Tularemia outbreak associated with outdoor exposure along the western side of Utah Lake, Utah, 2007

Epidemic Intelligence Service, Office of Workforce and Career Development, Centers for Disease Control and Prevention, Atlanta, GA, USA.
Public Health Reports (Impact Factor: 1.55). 11/2010; 125(6):870-6. DOI: 10.2307/41434853
Source: PubMed


In 2007, a localized outbreak of tularemia occurred among visitors to a lodge on the western side of Utah Lake, Utah. We assessed risk factors for disease and attempted to identify undiagnosed clinically compatible illnesses.
We conducted a retrospective cohort study by recruiting all people who had visited the lodge on the western side of Utah Lake from June 3 to July 28, 2007. A self-administered questionnaire was distributed to a sub-cohort of people who were part of an organized group that had at least one tularemia patient. Questions assessed risk and protective factors and disease symptoms.
During the outbreak period, 14 cases of tularemia were reported from five of Utah's 12 health districts. The weekly attack rate ranged from 0 to 2.1/100 lodge visitors from June 3 to July 28. Illness onset dates ranged from June 15 to July 8. The median delay between onset of symptoms and laboratory test for tularemia was 14 days (range: 7-34 days). Cohort study respondents who reported deer-fly bites while at the lodge (adjusted risk ratio [ARR] = 7.2, 95% confidence interval [CI] 2.4, 22.0) and who reported having worn a hat (ARR = 5.6, 95% CI 1.3, 24.6) were more likely to become ill.
This was Utah's second documented deer-fly-associated human tularemia outbreak. People participating in outdoor activities in endemic areas should be aware of disease risks and take precautions. Educational campaigns can aid in earlier disease recognition, reporting, and, consequently, outbreak detection.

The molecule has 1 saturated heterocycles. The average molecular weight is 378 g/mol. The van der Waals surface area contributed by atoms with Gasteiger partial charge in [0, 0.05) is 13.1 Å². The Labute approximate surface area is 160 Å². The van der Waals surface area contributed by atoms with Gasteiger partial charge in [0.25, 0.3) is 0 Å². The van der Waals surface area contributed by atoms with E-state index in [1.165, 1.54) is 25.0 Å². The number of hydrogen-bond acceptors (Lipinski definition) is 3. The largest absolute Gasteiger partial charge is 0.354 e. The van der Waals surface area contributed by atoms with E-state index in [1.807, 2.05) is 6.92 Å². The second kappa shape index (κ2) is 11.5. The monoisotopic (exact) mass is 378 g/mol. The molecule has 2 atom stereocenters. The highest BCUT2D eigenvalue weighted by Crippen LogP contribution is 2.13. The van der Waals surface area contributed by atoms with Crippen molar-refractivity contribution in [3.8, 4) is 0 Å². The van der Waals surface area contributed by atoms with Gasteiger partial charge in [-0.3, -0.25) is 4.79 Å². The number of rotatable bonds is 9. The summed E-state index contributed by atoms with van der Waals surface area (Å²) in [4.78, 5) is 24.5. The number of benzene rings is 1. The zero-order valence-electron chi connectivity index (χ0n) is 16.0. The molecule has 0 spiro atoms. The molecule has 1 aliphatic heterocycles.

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Available from: Renee Calanan, May 26, 2015
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    ABSTRACT: Tularemia is a bacterial zoonotic infection. The disease is endemic in most parts of the world, has been reported through the northern hemisphere between 30 and 71° N latitude. F. tularensis causes infection in a wide range of vertebrates (rodents, lagomorphs) and invertebrates (ticks, mosquitoes and other arthropods). Humans can acquire this infection through several routes including; a bite from an infected tick, deerfly or mosquito, contact with an infected animal or its dead body. It can also be spread to human by drinking contaminated water or breathing contaminated dirt or aerosol. Clinical manifestation of this disease varies depending on the biotype, inoculum and port of entry. Infection is potentially life threatening, but can effectively be treated with antibiotics. Travelers visiting rural and agricultural areas in endemic countries may be at greater risk. Appropriate clothing and use of insect repellants is essential to prevent tick borne illness. Travelers also should be aware of food and waterborne disease; avoid consuming potentially contaminated water and uncooked meat. Physicians should be aware of any clinical presentation of tularemia in the patients returning from endemic areas.
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